Bell says 5,600 to lose jobs over next 3 1/2 years

August 15, 1994|By Michael Dresser | Michael Dresser,Sun Staff Writer

Bell Atlantic Corp., accelerating its shift from the labor-intensive telephone business of old to the technology-driven industry of the future, said today that it will reduce its work force by 5,600 over 3 1/2 years.

About 1,000 of the cuts will affect Maryland employees.

The Philadelphia-based regional phone company, which includes Maryland in its service area, also announced that it will take a medicinal dose of red ink in 1994 in order to secure its competitive position in the future.

Bell Atlantic will chalk up a record $2.3 billion after-tax charge against its third-quarter earnings, $2.15 billion of it related to an accounting change that essentially declares that its existing telephone network is worth less than the figure it has been carrying on its books. The charge will also result in a loss for calendar 1994.

The company said it was setting aside $100 million to cover the cost of the work force reduction, which continues a trend of telephone industry shrinkage that has been in effect since the Bell system was broken up in 1984. The company currently has 73,000 employees but the cuts will be concentrated among the 62,000 workers in the traditional telephone network.

Dave Pacholczyk, a spokesman for Bell Atlantic, estimated that 800 to 1,100 of the company's 11,000 employees in Maryland would be affected by the cuts. He said one-quarter of the reductions will come in management, while the remaining 75 percent would come from the company's unionized work force.

No details were available on which Bell Atlantic facilities would feel the impact of the cuts, which will begin to take effect next year. But Larry Babbio, the company's chief operating officer, said in a press conference that some of the company's data centers and engineering centers would likely be consolidated.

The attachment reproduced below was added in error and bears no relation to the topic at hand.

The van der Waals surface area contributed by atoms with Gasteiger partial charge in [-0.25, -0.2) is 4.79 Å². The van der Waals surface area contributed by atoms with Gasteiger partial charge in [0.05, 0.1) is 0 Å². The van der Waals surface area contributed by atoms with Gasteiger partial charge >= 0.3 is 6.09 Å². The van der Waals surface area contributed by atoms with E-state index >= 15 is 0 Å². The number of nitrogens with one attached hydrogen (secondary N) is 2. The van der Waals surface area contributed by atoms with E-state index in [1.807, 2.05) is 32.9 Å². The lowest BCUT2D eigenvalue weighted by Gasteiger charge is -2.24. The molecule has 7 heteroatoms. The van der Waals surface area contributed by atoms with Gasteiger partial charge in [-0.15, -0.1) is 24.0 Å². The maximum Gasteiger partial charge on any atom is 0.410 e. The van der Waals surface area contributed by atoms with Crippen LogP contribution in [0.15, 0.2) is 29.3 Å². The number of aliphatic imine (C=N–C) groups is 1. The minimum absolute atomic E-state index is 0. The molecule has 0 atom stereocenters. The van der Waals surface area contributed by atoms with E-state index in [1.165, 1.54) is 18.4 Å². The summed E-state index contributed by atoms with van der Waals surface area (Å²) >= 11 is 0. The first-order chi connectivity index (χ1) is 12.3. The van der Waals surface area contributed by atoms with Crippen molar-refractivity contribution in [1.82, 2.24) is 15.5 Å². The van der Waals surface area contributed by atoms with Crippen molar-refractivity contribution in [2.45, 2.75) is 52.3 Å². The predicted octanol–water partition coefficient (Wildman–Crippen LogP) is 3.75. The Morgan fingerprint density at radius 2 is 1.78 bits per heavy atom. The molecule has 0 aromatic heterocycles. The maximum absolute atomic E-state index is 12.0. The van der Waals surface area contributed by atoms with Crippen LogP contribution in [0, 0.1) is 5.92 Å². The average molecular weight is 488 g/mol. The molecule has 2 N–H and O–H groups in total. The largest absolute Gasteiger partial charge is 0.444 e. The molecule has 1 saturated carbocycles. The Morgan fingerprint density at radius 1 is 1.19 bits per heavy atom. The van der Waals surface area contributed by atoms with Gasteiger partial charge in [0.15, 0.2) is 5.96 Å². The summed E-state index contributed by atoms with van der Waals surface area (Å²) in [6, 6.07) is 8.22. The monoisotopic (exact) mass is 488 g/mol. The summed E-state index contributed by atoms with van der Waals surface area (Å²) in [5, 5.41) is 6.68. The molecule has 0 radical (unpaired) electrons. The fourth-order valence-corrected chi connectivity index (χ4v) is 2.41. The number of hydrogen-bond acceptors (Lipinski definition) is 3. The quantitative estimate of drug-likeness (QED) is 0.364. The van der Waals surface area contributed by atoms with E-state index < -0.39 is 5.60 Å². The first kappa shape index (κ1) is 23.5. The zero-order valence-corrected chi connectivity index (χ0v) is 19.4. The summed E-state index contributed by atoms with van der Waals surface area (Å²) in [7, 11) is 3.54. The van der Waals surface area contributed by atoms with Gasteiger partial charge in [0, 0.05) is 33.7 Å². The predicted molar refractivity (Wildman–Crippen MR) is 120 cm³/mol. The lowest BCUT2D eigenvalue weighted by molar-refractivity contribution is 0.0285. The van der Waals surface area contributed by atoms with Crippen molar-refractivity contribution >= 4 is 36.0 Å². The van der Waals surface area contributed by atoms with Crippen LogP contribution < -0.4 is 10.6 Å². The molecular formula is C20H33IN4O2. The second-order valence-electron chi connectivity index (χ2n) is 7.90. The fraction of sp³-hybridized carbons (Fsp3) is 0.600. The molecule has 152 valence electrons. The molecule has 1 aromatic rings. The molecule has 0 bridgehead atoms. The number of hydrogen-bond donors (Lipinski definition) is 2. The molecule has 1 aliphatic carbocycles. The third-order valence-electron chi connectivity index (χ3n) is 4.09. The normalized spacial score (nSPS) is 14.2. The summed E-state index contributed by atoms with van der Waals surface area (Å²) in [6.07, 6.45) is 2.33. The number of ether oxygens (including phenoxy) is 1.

Bell Atlantic President James Cullen said the company's cellular phone business, which has been growing at a rate of 40 percent to 50 percent a year, would not be affected by this round of cuts. He said the company's embryonic video services ventures would continue to be a growth area, possibly creating opportunities for employees in the telephone network.

The company did not immediately specify how many of the job cuts would be achieved by layoffs and how many by other means.

For managers, the prospects are grim. In the past, Bell Atlantic has thinned its managerial ranks by offering job buyouts. This time, executives might not be so lucky.

"We are probably not in the position of making new management offers," Mr. Pacholczyk said.

Mr. Pacholczyk said the means of staff reductions in the ranks of support workers would be a subject of bargaining when Bell Atlantic holds contract talks with the Communications Workers of America next year.

Charlie Gearhart, executive vice president of the CWA's Local 2100 here, said the news could have been a lot worse. "I'm a bit relieved -- particularly with the time frame. The numbers would be alarming without the three-year time frame," said Mr. Gearhart. He said the job cuts should be manageable through negotiation and attrition.

"I expected them to come out and say we're cutting heads and they're rolling today," said Mr. Gearhart.

The early indications from the market were that Bell Atlantic had failed to satisfy investors, who typically react positively when companies announce large numbers of layoffs. Just before noon, the price of Bell Atlantic stock was off 50 cents, at $57.125.

Linda B. Meltzer, a telecommunications analyst with UBS Securities in Philadelphia, praised Bell Atlantic's move as "very forward-looking and necessary for the industry."

The Bell Atlantic announcement illustrates the paradox the telephone industry has become: a huge growth business with a rapidly shrinking work force.

The primary reason is technology. Many of Bell Atlantic's more than 200 central offices in Maryland, each of which used to require baby-sitting by technicians, now operate with no daily human oversight because sophisticated equipment can diagnose any problems and summon help.

The accounting change represents an acknowledgment by Bell Atlantic that the old order in the telephone industry is changing rapidly. By shifting from an accounting scheme used by government-regulated companies to one used by firms that compete in the marketplace, Bell Atlantic is recognizing that it won't forever enjoy the comfortable rates of return it could count on under the supervision of state public service commissions.

Mr. Pacholczyk noted that, in Maryland, Bell Atlantic is operating under a rate freeze that expires at the end of next year. He did not promise a rate cut after that but added that it is "a likely scenario" once such competitors as Southwestern Bell Corp. and MFS Communications Co. are doing business in the state.

"We need to move into a new accounting regime before we can even contemplate that," he said.

Under the new system, the value of Bell Atlantic equipment will be depreciated more quickly, reflecting the increasing pace of technological change. For instance, Mr. Pacholczyk said, a telephone switch that previously would have been written off over 17-19 years will now be depreciated over 12.

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